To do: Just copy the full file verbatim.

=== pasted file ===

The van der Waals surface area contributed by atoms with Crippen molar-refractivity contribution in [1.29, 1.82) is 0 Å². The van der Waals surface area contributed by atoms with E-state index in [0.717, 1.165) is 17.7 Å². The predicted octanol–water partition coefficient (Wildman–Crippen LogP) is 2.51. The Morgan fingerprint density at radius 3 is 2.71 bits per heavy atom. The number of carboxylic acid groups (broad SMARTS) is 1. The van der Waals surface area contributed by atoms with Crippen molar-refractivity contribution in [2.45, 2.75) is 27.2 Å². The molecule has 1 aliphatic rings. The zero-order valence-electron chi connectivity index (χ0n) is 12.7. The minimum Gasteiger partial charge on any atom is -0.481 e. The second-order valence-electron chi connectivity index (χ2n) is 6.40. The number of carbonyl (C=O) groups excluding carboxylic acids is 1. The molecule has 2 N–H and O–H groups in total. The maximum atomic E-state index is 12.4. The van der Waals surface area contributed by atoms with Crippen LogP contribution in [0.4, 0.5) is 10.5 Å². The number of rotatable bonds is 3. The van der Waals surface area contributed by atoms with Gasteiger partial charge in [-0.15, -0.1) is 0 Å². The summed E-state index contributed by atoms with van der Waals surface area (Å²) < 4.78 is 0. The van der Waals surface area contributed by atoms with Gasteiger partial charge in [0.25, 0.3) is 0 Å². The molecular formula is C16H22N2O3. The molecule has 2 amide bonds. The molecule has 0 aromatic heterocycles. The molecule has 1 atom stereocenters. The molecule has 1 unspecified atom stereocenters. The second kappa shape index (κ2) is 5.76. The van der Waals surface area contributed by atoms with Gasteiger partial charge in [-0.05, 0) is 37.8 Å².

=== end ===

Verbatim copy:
The van der Waals surface area contributed by atoms with Crippen molar-refractivity contribution in [1.29, 1.82) is 0 Å². The van der Waals surface area contributed by atoms with E-state index in [0.717, 1.165) is 17.7 Å². The predicted octanol–water partition coefficient (Wildman–Crippen LogP) is 2.51. The Morgan fingerprint density at radius 3 is 2.71 bits per heavy atom. The number of carboxylic acid groups (broad SMARTS) is 1. The van der Waals surface area contributed by atoms with Crippen molar-refractivity contribution in [2.45, 2.75) is 27.2 Å². The molecule has 1 aliphatic rings. The zero-order valence-electron chi connectivity index (χ0n) is 12.7. The minimum Gasteiger partial charge on any atom is -0.481 e. The second-order valence-electron chi connectivity index (χ2n) is 6.40. The number of carbonyl (C=O) groups excluding carboxylic acids is 1. The molecule has 2 N–H and O–H groups in total. The maximum atomic E-state index is 12.4. The van der Waals surface area contributed by atoms with Crippen LogP contribution in [0.4, 0.5) is 10.5 Å². The number of rotatable bonds is 3. The van der Waals surface area contributed by atoms with Gasteiger partial charge in [-0.15, -0.1) is 0 Å². The summed E-state index contributed by atoms with van der Waals surface area (Å²) < 4.78 is 0. The van der Waals surface area contributed by atoms with Gasteiger partial charge in [0.25, 0.3) is 0 Å². The molecular formula is C16H22N2O3. The molecule has 2 amide bonds. The molecule has 0 aromatic heterocycles. The molecule has 1 atom stereocenters. The molecule has 1 unspecified atom stereocenters. The second kappa shape index (κ2) is 5.76. The van der Waals surface area contributed by atoms with Gasteiger partial charge in [-0.05, 0) is 37.8 Å².